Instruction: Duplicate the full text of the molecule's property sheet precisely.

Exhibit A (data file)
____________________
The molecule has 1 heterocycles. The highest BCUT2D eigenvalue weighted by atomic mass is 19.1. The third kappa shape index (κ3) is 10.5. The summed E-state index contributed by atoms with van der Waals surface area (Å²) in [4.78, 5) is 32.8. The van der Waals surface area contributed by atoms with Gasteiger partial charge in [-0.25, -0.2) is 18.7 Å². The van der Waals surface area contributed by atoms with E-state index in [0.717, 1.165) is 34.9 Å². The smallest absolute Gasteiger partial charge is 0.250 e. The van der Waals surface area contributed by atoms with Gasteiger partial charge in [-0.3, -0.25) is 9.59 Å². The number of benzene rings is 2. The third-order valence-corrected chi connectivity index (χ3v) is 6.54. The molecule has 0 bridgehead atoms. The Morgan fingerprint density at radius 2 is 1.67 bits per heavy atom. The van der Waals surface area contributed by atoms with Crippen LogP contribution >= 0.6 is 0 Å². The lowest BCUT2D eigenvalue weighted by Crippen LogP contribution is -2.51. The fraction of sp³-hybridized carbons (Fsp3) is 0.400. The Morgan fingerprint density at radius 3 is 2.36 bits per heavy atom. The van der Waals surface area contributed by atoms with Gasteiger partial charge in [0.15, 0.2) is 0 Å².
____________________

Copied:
The molecule has 1 heterocycles. The highest BCUT2D eigenvalue weighted by atomic mass is 19.1. The third kappa shape index (κ3) is 10.5. The summed E-state index contributed by atoms with van der Waals surface area (Å²) in [4.78, 5) is 32.8. The van der Waals surface area contributed by atoms with Gasteiger partial charge in [-0.25, -0.2) is 18.7 Å². The van der Waals surface area contributed by atoms with E-state index in [0.717, 1.165) is 34.9 Å². The smallest absolute Gasteiger partial charge is 0.250 e. The van der Waals surface area contributed by atoms with Gasteiger partial charge in [-0.3, -0.25) is 9.59 Å². The number of benzene rings is 2. The third-order valence-corrected chi connectivity index (χ3v) is 6.54. The molecule has 0 bridgehead atoms. The Morgan fingerprint density at radius 2 is 1.67 bits per heavy atom. The van der Waals surface area contributed by atoms with Crippen LogP contribution >= 0.6 is 0 Å². The lowest BCUT2D eigenvalue weighted by Crippen LogP contribution is -2.51. The fraction of sp³-hybridized carbons (Fsp3) is 0.400. The Morgan fingerprint density at radius 3 is 2.36 bits per heavy atom. The van der Waals surface area contributed by atoms with Gasteiger partial charge in [0.15, 0.2) is 0 Å².